EXTERNAL (for general distribution) AI Index: AMR 28/01/93
UA 23/93 Death Threats, Torture and Harassment 29 January 1993
ECUADOR José Ignacio CHAUVIN
Amnesty International is concerned about the reported death threats and torture
and harassment of José Ignacio Chuavin by members of the police during January
1993 in Quito, the capital.
According to reports, José Ignacio Chauvin, a 17-year-old schoolboy, was
detained in Quito, after leaving a poetry recital commemorating the fifth
anniversary of the "disappearance" of the Restrepo brothers (See Amnesty
International Annual Report 1992). He was reportedly detained and hooded by
some six people in plain clothes, who forced him inside a van where he was
kicked, beaten and had electricity applied to his genitals with an instrument
that discharges electrical impulses. He fell unconscious and came round when
some water was thrown over him. Another man dressed in civilian clothes then
reportedly entered the van and beat him further with a kind of glove containing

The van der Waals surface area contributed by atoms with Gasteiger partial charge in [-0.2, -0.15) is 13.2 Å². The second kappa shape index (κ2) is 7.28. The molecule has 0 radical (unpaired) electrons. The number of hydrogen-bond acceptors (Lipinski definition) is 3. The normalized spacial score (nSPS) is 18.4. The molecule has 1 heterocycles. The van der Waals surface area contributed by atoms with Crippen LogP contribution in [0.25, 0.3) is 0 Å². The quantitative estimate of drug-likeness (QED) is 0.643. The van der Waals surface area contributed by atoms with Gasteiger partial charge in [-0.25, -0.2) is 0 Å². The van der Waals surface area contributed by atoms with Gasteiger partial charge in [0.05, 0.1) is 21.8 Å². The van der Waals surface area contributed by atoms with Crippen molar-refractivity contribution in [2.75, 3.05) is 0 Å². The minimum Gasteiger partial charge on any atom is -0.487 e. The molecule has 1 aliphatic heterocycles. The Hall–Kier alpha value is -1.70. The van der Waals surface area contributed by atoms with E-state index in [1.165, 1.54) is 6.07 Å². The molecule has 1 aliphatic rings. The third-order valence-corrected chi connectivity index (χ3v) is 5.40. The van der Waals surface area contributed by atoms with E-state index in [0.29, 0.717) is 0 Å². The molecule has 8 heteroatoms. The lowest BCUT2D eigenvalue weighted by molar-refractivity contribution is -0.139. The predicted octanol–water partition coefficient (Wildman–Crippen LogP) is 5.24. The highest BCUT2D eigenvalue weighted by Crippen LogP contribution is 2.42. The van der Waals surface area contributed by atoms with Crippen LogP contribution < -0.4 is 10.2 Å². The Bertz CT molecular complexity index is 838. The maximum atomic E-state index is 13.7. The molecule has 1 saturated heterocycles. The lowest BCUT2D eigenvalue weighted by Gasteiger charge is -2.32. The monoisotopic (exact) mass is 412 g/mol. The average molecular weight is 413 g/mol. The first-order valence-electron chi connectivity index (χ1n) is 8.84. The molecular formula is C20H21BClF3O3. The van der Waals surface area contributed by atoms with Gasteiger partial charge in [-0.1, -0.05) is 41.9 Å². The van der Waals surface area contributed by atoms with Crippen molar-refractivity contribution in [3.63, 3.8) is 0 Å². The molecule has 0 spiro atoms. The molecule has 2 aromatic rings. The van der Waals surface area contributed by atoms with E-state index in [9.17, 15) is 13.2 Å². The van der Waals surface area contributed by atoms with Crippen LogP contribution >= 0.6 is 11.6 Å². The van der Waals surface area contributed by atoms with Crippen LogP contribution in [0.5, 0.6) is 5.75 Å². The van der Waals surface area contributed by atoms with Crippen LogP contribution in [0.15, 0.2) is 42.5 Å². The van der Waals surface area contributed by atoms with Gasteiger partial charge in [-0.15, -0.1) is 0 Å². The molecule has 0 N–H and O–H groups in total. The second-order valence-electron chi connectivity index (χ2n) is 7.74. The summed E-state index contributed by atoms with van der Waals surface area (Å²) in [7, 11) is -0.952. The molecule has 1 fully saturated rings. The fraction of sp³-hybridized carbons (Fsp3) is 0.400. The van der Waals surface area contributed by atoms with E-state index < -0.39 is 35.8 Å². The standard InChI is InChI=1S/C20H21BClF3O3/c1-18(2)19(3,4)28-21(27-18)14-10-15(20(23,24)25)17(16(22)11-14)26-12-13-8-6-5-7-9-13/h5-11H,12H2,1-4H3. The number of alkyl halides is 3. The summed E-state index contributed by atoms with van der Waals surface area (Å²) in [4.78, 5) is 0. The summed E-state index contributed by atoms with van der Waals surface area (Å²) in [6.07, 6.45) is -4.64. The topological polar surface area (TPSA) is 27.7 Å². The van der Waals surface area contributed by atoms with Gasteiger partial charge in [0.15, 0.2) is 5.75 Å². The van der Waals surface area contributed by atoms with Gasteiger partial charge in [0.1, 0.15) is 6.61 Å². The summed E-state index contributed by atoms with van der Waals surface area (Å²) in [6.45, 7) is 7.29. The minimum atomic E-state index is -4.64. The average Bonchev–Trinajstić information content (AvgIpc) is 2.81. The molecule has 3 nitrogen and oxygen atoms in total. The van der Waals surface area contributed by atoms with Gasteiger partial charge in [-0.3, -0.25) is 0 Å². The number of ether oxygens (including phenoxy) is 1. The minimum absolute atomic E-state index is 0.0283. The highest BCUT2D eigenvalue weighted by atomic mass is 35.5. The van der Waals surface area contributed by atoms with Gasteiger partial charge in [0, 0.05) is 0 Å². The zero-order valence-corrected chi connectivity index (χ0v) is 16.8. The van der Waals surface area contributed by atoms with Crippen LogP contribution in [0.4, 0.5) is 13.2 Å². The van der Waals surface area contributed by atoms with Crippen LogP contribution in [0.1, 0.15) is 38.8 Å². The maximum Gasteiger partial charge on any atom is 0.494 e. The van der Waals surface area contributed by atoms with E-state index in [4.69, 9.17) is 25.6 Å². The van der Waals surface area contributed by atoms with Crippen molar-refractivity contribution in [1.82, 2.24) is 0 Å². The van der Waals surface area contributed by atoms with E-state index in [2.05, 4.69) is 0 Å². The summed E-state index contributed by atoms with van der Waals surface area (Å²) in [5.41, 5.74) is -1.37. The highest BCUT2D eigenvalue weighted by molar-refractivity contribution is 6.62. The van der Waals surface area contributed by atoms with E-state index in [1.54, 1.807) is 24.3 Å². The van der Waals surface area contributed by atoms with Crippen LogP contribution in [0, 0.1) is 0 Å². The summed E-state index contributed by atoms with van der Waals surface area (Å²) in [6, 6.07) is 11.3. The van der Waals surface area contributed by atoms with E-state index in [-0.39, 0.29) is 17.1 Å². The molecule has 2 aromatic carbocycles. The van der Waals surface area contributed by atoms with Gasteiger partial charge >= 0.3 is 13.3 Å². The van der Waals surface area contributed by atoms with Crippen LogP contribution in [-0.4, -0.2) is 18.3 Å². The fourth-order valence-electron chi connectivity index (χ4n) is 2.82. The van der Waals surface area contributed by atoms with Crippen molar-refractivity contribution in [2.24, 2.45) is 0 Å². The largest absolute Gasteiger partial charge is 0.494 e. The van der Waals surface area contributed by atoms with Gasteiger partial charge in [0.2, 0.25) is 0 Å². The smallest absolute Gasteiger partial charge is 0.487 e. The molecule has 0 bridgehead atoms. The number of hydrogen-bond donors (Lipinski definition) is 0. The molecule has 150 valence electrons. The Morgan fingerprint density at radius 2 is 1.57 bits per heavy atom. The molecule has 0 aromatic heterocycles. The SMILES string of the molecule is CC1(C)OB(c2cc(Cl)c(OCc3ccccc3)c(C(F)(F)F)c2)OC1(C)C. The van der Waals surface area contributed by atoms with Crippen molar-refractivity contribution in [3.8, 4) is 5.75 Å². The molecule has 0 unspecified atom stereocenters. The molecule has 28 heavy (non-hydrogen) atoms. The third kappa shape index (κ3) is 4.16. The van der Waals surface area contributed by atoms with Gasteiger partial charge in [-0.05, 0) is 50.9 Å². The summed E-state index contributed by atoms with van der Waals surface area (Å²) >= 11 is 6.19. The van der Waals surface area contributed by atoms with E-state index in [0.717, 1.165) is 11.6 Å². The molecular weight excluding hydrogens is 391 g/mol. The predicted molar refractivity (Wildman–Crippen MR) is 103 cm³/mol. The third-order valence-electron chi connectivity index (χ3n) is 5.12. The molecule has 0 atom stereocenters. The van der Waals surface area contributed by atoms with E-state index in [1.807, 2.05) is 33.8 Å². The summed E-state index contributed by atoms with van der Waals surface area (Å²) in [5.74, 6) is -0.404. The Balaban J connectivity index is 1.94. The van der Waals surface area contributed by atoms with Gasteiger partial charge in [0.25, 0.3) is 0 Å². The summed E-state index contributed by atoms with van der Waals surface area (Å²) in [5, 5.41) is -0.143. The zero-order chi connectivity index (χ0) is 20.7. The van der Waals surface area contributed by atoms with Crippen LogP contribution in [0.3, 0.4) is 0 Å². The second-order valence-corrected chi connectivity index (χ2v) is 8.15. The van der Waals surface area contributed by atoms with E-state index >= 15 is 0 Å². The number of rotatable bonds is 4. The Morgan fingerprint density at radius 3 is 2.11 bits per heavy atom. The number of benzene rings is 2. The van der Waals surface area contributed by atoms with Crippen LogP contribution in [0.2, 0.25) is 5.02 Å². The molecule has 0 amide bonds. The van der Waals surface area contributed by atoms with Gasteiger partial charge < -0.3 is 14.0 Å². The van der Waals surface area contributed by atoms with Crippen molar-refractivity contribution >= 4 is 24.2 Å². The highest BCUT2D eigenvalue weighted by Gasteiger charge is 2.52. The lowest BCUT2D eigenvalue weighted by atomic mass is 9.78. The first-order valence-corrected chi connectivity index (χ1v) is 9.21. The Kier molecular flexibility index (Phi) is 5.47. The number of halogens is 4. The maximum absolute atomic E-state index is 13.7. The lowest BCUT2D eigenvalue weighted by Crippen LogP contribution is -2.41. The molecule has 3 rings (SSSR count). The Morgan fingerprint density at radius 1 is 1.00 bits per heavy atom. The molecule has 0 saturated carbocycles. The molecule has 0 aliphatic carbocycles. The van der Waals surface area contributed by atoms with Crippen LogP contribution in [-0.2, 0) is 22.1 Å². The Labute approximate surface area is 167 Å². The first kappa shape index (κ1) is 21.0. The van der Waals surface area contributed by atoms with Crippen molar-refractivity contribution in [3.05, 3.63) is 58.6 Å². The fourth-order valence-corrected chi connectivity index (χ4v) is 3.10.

crushed glass which caused him numerous wounds on his hands, chest, head and
stomach. This man also threatened to throw José Ignacio Chauvin from a
foot-bridge. Finally a uniformed police officer entered the van and gave orders
to stop beating him. José Ignacio Chauvin was then left on the street.
The death threats and torture were denounced to a local human rights
organization, to the Tribunal de Garantías Constitucionales (Tribunal of
Constitutional Guarantees) and to Roberto Dunn Barreiro, Minister of Government
and Police. The latter is reported to have stated to the press that the
denunciation of torture inside a police van was fantasy.
According to reports, the following day, while José Ignacio Chuavin was
in his home in Quito, an unidentified person shouted at him through an open
window: "I am going to kill you, you son of a bitch".
As a result of the above events, José Ignacio Chauvin went to stay with relatives
in Loja province. On the night of 22 and 23 January he noticed a blue vehicle
without number plates and tinted windows parked in front of the house.
Since the publication of an official report in September 1991 into the 1988
"disappearance" of the Restrepo brothers, which concluded that a branch of
the National Police was responsible for the brothers' "disappearance", there
have been weekly vigils in a public square in Quito as part of a campaign to
ensure those responsible be brought to trial and convicted.
Judicial proceedings were initiated in 1991 against a number of police officers
accused of involvement in the "disappearance". However, a fear by many people